Fabulous fairy tales

A lady knight drawn for my friend J's birthday

A fairy-tale-ish lady knight I drew for my friend J's birthday

Fairy tales are some of my favorite stories, and I feel like a fairy tale sensibility persists through much of my work.

This fall I have been immersed in fairy tales. In early September, I got the chance to host BroadUniverse’s BroadPod episode fairy tales for Grown Ups. Then I got lost in the Ghost World sequence books, Ghost Drum, Ghost Song and Ghost Dance. (I absolutely adore these three books; they are truly new fairy tales, set in a world that draws from the old traditions and weaves them into a rich new tale. And like the fairy tales of old, things are not simple or pat, nor do they have Disney-happy-endings necessarily, even though they’re techically children’s fantasy. Like my favorite fairy tales, The Ghost World sequence books have something for young or old readers, and don’t shy from difficult or complex themes.)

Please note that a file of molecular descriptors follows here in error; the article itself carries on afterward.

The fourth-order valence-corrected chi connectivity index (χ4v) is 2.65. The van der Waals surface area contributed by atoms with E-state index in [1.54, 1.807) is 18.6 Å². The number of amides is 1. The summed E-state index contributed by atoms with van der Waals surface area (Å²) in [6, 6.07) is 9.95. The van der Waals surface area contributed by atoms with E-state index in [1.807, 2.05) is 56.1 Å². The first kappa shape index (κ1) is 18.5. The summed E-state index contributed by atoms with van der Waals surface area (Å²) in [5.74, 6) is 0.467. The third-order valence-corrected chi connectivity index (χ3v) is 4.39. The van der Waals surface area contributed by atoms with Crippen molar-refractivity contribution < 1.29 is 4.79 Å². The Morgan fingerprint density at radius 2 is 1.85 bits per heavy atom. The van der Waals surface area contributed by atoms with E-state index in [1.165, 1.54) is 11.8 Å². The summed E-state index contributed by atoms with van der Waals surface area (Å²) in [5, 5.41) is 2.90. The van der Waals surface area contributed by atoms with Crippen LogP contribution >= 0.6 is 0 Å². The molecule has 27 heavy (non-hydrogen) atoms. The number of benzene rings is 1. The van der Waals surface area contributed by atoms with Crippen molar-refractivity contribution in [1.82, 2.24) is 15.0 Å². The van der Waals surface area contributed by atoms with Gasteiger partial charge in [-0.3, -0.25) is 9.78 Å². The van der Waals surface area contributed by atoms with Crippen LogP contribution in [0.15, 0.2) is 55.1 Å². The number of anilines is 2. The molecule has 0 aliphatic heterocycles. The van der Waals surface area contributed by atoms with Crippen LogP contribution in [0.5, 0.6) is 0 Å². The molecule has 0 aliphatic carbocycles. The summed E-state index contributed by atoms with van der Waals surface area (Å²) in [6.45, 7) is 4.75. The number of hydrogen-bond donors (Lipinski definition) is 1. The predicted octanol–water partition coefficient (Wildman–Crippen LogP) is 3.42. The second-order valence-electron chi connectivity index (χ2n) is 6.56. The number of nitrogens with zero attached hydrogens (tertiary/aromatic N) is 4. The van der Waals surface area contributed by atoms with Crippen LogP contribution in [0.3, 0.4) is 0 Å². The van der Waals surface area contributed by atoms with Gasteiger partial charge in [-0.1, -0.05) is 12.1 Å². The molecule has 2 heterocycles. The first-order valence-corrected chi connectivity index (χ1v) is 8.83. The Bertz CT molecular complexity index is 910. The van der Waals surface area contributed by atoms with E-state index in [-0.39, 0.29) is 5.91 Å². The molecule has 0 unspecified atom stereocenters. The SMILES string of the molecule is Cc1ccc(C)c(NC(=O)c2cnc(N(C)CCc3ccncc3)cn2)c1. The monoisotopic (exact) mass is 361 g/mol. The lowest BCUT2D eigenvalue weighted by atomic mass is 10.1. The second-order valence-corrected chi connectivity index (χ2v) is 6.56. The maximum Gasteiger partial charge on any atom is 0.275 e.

And then I picked up My Mother She Killed Me, My Father He Ate Me: Forty New Fairy Tales, which is a fascinating contrast to The Ghost World sequence books. I’m not sure I’d call all of the stories in this anthology fairy tales; but it is definitely a very interesting collection of fairy-tale-inspired short fiction.

After reading the anthology, and while writing a fairy tale-inspired story of my own, I started thinking about what makes a fairy tale a fairy tale. Is it magic? (Maybe? Or a sense of magic?) A certain atmosphere? A happy ending? (I’d say not necessarily?) A certain kind of language? A world where things function by certain curious rules? What makes something a fairy tale versus a fantasy story? Repetition? The power of belief or words?

What do you think?

(Tangentally: fairy tale or fairytale? I prefer the latter, and I can find both in the dictionary, but some sites seem to insist on two words…)

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